• DRM systems are designed to control (prevent) access to digital objects
      • Owner of digital object removes right of access
      • May not permit access even though it is required (e.g. investigations)
      • DRM system ceases to exist
    • DRM systems do not recognise an organisation’s right to use their records
    • Trusted Computing and Digitial Rights Management Principles and Policies, NZESC
  • 27. Is it evidence? (Context)
  • 28. Core Issues
    • If you cannot find it, it does not exist
    • If you can find it, and cannot understand the context, it is meaningless
      • Users are interested in the story, not a document
    • If you cannot show its authenticity, integrity, and context, it may have low evidential weight
  • 29. It’s all basic records management
    • Create the record as part of the business process (authenticity)
      • This includes putting it aside
    • Putting the record in its context
      • Tell the story – who, what, where and when
    • Show that the record has not been subsequently modified
      • Audit log
  • 30. Key requirements
    • Making sure that records are created in their context (business issue)
    • Having someplace to put the records and capture their context
      • Electronic Document & Records Management System (EDRMS)
      • Classification system
  • 31. If you do not have an EDRMS?
    • Do whatever you can…
    • Set up classification system in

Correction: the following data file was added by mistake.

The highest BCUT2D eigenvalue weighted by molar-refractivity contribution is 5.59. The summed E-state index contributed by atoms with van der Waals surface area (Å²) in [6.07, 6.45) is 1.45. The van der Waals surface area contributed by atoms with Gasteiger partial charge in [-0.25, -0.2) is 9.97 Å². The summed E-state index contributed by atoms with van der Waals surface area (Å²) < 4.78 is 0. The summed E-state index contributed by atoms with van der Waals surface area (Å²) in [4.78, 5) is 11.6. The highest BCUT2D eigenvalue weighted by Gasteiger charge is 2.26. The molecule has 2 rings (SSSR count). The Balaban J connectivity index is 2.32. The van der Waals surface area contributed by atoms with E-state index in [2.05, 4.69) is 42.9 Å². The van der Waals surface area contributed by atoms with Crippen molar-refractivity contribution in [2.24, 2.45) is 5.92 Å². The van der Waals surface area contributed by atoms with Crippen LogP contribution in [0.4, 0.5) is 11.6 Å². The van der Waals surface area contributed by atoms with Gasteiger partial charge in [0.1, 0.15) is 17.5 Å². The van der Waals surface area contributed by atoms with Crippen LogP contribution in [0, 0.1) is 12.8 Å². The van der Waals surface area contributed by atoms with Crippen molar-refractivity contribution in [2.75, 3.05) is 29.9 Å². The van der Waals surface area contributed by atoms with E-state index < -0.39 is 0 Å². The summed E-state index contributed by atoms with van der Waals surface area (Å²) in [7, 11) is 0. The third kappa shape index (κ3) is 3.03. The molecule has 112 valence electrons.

• Email system
      • Corporate file server
    • Good idea even you plan to get an EDRMS
      • It gets everyone used to using a classification system
  • 32. Why is metadata Important?
    • Who, what, where and when is answered by metadata associated with record
      • Captured (ideally) by system when record is created
      • Entered by user
    • Many different metadata standards
  • 33. NAA/ANZ metadata standard
    • Proposed basis for an Australian recordkeeping standard
    • Australian Government Recordkeeping Standard version 2.0
  • 34. Minimum metadata to be kept
    • Identifier (unique id referring to this object)
    • Name (human readable tag)
    • Start date (creation date)
    • Contextual link (relation with file, series)
    • Change history (demonstrating integrity)
    • Disposal (when and how to dispose of record)
    • Extent (size)
    • Agent (organisation or person associated with record)
  • 35. What can you do now - storage
    • Make sure that your organisation can preserve the bits
      • Survey holdings of media to discover the extent of your problem
      • Move records off unmanaged, obsolete, deteriorating media
      • Ensure back-up and disaster recovery systems are in place and working
      • Sample records to detect corruption and decay
      • Plan to migrate to new technology
  • 36. What can you do now – access
    • Make sure that your organisation can turn the files into something a human can understand
      • Survey holdings of records to understand what formats you have and the importance of the records
      • Perform a risk assessment on the formats
      • Choose an LTPF and normalise high risk formats
      • Encourage use of LTPF for business
  • 37. What can you do now – context
    • Make sure that digital objects are records
      • Organise the objects so that they have a context (classification)
      • Move towards an EDRMS or business application that captures the records, preserves their context, and protects their integrity
  • 38. Questions?